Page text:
Magazine article Policy & Practice

The Case for Process Management

Magazine article Policy & Practice

The Case for Process Management

Article excerpt

What we found in New Mexico was that process management allowed us to serve increased numbers of clients without increased stress for our staff.


These last two years have tested the capacity of our SNAP offices nationwide. Systems across the country are facing crushing increases in caseloads, diminishing timeliness, operational inconsistencies, poor quality, revolving doors for staff, unhappy customers and costly errors.

We used to be able to meet increased demands by leaning heavier on the staff, pushing their caseloads and their stress levels beyond capacity. We have filled their glasses full. And now? We are trying to pour 40 percent more water into already full glasses. The results? Employees are leaving, customers are falling through the cracks, and time to get benefits and error rates is increasing. The obvious option is to add more staff; but in this budget climate, it isn't feasible. The only two options are to reduce the amount of water coming in or to increase the capacity of the glass. This article will show you how to do both by moving from a case management model to process management.

Standing in the lobby of most SNAP offices is like standing in flood waters. From opening to closing time, it's a constant stream of people needing help. How can we possibly serve all these people? We can't, and the good news is we don't have to.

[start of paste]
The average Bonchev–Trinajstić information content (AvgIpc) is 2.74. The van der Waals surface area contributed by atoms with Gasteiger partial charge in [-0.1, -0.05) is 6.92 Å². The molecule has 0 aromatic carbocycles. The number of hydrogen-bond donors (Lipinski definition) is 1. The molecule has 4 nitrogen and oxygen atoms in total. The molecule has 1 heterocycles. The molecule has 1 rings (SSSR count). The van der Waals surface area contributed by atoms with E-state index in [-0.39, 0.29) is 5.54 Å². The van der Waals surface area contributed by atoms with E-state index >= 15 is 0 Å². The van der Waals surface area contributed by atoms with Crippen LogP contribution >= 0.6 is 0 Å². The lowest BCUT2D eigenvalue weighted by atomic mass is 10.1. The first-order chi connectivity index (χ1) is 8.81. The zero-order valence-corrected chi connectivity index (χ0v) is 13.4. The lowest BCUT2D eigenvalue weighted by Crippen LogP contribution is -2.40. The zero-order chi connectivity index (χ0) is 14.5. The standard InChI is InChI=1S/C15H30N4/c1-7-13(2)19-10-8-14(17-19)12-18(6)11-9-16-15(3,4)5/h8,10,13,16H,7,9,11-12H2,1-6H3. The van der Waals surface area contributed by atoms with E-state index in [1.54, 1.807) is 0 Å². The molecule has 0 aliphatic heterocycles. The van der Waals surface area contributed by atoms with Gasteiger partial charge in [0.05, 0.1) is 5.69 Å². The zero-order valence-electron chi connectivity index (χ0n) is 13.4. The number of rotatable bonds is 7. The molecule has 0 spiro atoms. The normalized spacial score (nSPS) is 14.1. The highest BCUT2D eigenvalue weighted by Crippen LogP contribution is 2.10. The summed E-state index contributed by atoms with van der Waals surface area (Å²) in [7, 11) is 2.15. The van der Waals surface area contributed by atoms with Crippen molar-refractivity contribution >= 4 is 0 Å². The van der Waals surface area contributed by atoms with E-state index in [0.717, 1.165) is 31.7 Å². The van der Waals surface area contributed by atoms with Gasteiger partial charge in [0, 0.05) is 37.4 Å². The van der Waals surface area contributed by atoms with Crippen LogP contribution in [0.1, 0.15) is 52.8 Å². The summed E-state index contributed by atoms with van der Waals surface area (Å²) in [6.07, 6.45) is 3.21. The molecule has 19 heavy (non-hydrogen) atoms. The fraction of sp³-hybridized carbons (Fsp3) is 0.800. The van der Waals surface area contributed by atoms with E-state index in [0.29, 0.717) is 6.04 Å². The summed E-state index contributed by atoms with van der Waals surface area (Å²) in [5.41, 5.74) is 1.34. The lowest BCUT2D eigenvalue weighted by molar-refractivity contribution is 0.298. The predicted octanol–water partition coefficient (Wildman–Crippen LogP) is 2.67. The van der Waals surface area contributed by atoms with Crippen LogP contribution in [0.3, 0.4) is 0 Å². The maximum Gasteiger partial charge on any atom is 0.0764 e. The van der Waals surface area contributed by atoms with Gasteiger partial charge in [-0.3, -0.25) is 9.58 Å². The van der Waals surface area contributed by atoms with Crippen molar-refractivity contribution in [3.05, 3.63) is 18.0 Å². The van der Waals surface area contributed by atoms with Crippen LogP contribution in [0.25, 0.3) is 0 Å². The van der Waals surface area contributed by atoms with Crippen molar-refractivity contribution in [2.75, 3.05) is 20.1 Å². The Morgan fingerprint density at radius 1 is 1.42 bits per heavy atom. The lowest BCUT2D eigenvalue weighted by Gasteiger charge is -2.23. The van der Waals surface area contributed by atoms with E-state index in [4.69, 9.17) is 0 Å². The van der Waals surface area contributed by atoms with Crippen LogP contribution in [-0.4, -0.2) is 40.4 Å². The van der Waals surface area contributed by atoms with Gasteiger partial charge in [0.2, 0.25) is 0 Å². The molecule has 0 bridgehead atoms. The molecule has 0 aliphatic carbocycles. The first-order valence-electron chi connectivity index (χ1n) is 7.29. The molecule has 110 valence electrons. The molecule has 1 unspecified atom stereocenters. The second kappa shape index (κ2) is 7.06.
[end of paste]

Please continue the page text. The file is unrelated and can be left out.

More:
Our research consistently shows that 70-80 percent of the people in line simply shouldn't be there at all. Fewer than 3 out of 10 visitors are there to apply for benefits, yet all 10 are being poured into the already overflowing case manager glasses. Why is everyone else there?

1. Because we take too long. More than 40 percent of the visitors to the office are there to ask "where's my stuff?" I dropped it off, did you get it? I can't get my caseworker to answer my calls, so can I speak with him/her? Why did I lose service? What does this letter mean?" And I'm here because I don't trust that you will receive it through the drop box or through the mail.

2. Because we couldn't get it done on the first try. Seven out of 10 customers typically can't complete the application on the first try and have to interact with us again--clogging the lobby, the phone lines and the mailboxes.

3. Because we were late renewing customers. Renewing a customer for the SNAP program is much easier than an initial application process. However, miss the renewal and applicants have to go through the arduous process all over again, or take critical staff time to reinstate them outside of the normal process. In many of the offices we have worked with, more than half of the customers are not renewed on time. A majority of those (70-80 percent) will be back in the office in less than three months to start a new application. The extra work caused by missed renewals accounted for 56 full-time-staff equivalents in one state alone. What do these numbers tell us?

Our pain is self-inflicted. Most of the work flooding our offices is because of our own processes, policies and constraints. And the biggest constraint we face is our business model--case management.

Increasing Our Capacity

So how did it get this way? Many try to blame the customers. "If they would only keep their appointments, or remember to bring in their documents." Many try to lay the blame on the staff. "They need to work harder or smarter and stay on top of their cases." The reality is, it's not the fault of the customers or the staff. They are both victims of the business system--one that has served us so well for so long but can no longer meet the demand--case management.

Most human service delivery models are based on case management wherein a caseworker shepherds customers through all the steps necessary to receive their benefits. There is almost a romantic notion that the personal touch involved with case management comforts our customers and that staff ownership of cases breeds accountability. …

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